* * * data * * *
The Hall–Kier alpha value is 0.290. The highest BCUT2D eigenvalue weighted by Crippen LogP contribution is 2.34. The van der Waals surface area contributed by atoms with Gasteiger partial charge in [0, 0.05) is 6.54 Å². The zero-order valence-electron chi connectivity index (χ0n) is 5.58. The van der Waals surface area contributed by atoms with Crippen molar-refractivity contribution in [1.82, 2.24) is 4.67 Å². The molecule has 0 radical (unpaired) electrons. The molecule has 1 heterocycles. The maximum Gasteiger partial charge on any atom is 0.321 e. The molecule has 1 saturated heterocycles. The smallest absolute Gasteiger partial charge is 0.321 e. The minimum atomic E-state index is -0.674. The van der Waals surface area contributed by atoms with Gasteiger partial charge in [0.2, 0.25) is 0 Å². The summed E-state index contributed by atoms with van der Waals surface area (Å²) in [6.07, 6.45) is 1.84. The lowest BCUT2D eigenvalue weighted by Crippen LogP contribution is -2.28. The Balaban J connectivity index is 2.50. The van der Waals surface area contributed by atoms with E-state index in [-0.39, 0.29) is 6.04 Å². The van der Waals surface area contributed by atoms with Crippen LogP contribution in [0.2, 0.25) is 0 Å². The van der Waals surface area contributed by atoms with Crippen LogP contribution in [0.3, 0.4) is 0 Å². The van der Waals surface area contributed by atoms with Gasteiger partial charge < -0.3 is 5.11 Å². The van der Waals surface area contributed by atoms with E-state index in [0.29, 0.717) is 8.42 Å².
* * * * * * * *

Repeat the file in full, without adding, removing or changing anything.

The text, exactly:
The Hall–Kier alpha value is 0.290. The highest BCUT2D eigenvalue weighted by Crippen LogP contribution is 2.34. The van der Waals surface area contributed by atoms with Gasteiger partial charge in [0, 0.05) is 6.54 Å². The zero-order valence-electron chi connectivity index (χ0n) is 5.58. The van der Waals surface area contributed by atoms with Crippen molar-refractivity contribution in [1.82, 2.24) is 4.67 Å². The molecule has 0 radical (unpaired) electrons. The molecule has 1 heterocycles. The maximum Gasteiger partial charge on any atom is 0.321 e. The molecule has 1 saturated heterocycles. The smallest absolute Gasteiger partial charge is 0.321 e. The minimum atomic E-state index is -0.674. The van der Waals surface area contributed by atoms with Gasteiger partial charge in [0.2, 0.25) is 0 Å². The summed E-state index contributed by atoms with van der Waals surface area (Å²) in [6.07, 6.45) is 1.84. The lowest BCUT2D eigenvalue weighted by Crippen LogP contribution is -2.28. The Balaban J connectivity index is 2.50. The van der Waals surface area contributed by atoms with E-state index in [-0.39, 0.29) is 6.04 Å². The van der Waals surface area contributed by atoms with Crippen LogP contribution in [0.2, 0.25) is 0 Å². The van der Waals surface area contributed by atoms with Crippen LogP contribution in [0.3, 0.4) is 0 Å². The van der Waals surface area contributed by atoms with Gasteiger partial charge < -0.3 is 5.11 Å². The van der Waals surface area contributed by atoms with E-state index in [0.29, 0.717) is 8.42 Å².